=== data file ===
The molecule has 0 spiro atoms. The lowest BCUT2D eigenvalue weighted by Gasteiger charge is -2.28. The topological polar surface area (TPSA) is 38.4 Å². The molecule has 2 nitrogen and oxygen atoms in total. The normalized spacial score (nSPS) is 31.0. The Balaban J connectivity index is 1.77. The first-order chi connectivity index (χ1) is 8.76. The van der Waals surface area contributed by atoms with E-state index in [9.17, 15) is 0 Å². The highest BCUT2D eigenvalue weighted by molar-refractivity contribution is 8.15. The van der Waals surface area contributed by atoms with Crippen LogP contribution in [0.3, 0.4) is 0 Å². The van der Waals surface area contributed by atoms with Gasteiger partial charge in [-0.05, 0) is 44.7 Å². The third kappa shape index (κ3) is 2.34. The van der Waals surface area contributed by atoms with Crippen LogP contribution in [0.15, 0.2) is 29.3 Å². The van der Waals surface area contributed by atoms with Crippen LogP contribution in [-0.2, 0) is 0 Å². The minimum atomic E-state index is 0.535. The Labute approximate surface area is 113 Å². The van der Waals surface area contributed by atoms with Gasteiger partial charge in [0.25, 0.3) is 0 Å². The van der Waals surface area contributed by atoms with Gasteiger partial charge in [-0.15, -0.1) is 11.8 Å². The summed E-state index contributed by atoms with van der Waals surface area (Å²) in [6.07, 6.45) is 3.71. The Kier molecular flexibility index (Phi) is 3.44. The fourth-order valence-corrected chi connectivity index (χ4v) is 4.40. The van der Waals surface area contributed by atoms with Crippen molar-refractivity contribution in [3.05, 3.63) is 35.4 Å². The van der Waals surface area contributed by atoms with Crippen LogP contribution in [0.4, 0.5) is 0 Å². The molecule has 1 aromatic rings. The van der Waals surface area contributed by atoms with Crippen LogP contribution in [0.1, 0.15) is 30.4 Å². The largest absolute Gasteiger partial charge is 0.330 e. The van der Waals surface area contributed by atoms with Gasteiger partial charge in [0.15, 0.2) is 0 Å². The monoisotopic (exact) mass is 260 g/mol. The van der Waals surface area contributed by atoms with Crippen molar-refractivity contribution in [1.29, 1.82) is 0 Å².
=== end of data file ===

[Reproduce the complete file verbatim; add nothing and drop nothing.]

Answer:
The molecule has 0 spiro atoms. The lowest BCUT2D eigenvalue weighted by Gasteiger charge is -2.28. The topological polar surface area (TPSA) is 38.4 Å². The molecule has 2 nitrogen and oxygen atoms in total. The normalized spacial score (nSPS) is 31.0. The Balaban J connectivity index is 1.77. The first-order chi connectivity index (χ1) is 8.76. The van der Waals surface area contributed by atoms with E-state index in [9.17, 15) is 0 Å². The highest BCUT2D eigenvalue weighted by molar-refractivity contribution is 8.15. The van der Waals surface area contributed by atoms with Crippen LogP contribution in [0.3, 0.4) is 0 Å². The van der Waals surface area contributed by atoms with Gasteiger partial charge in [-0.05, 0) is 44.7 Å². The third kappa shape index (κ3) is 2.34. The van der Waals surface area contributed by atoms with Crippen LogP contribution in [0.15, 0.2) is 29.3 Å². The van der Waals surface area contributed by atoms with Crippen LogP contribution in [-0.2, 0) is 0 Å². The minimum atomic E-state index is 0.535. The Labute approximate surface area is 113 Å². The van der Waals surface area contributed by atoms with Gasteiger partial charge in [0.25, 0.3) is 0 Å². The van der Waals surface area contributed by atoms with Gasteiger partial charge in [-0.15, -0.1) is 11.8 Å². The summed E-state index contributed by atoms with van der Waals surface area (Å²) in [6.07, 6.45) is 3.71. The Kier molecular flexibility index (Phi) is 3.44. The fourth-order valence-corrected chi connectivity index (χ4v) is 4.40. The van der Waals surface area contributed by atoms with Crippen molar-refractivity contribution in [3.05, 3.63) is 35.4 Å². The van der Waals surface area contributed by atoms with Crippen LogP contribution in [0.4, 0.5) is 0 Å². The molecule has 1 aromatic rings. The van der Waals surface area contributed by atoms with Crippen LogP contribution in [0.1, 0.15) is 30.4 Å². The largest absolute Gasteiger partial charge is 0.330 e. The van der Waals surface area contributed by atoms with Gasteiger partial charge in [0.15, 0.2) is 0 Å². The monoisotopic (exact) mass is 260 g/mol. The van der Waals surface area contributed by atoms with Crippen molar-refractivity contribution in [1.29, 1.82) is 0 Å².